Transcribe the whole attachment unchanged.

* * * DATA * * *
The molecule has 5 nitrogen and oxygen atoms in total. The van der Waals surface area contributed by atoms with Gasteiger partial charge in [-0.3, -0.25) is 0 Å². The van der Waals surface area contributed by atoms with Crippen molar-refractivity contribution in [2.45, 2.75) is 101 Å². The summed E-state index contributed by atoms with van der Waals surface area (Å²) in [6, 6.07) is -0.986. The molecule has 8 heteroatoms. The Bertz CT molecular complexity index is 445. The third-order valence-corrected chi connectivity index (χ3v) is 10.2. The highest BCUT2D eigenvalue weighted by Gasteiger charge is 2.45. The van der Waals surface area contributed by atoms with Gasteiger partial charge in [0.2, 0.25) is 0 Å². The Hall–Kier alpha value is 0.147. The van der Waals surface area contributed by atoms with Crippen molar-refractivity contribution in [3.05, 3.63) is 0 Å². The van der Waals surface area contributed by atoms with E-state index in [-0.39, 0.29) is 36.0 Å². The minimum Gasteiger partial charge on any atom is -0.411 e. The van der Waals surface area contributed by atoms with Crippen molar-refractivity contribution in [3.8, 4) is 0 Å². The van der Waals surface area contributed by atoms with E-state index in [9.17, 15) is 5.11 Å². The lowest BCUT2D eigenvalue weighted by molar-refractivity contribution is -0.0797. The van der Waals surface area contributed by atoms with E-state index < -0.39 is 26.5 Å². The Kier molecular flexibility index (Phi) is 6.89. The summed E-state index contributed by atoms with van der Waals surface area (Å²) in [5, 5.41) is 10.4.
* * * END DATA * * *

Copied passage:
The molecule has 5 nitrogen and oxygen atoms in total. The van der Waals surface area contributed by atoms with Gasteiger partial charge in [-0.3, -0.25) is 0 Å². The van der Waals surface area contributed by atoms with Crippen molar-refractivity contribution in [2.45, 2.75) is 101 Å². The summed E-state index contributed by atoms with van der Waals surface area (Å²) in [6, 6.07) is -0.986. The molecule has 8 heteroatoms. The Bertz CT molecular complexity index is 445. The third-order valence-corrected chi connectivity index (χ3v) is 10.2. The highest BCUT2D eigenvalue weighted by Gasteiger charge is 2.45. The van der Waals surface area contributed by atoms with Gasteiger partial charge in [0.2, 0.25) is 0 Å². The Hall–Kier alpha value is 0.147. The van der Waals surface area contributed by atoms with Crippen molar-refractivity contribution in [3.05, 3.63) is 0 Å². The van der Waals surface area contributed by atoms with E-state index in [-0.39, 0.29) is 36.0 Å². The minimum Gasteiger partial charge on any atom is -0.411 e. The van der Waals surface area contributed by atoms with Crippen molar-refractivity contribution in [3.8, 4) is 0 Å². The van der Waals surface area contributed by atoms with E-state index in [9.17, 15) is 5.11 Å². The lowest BCUT2D eigenvalue weighted by molar-refractivity contribution is -0.0797. The van der Waals surface area contributed by atoms with E-state index < -0.39 is 26.5 Å². The Kier molecular flexibility index (Phi) is 6.89. The summed E-state index contributed by atoms with van der Waals surface area (Å²) in [5, 5.41) is 10.4.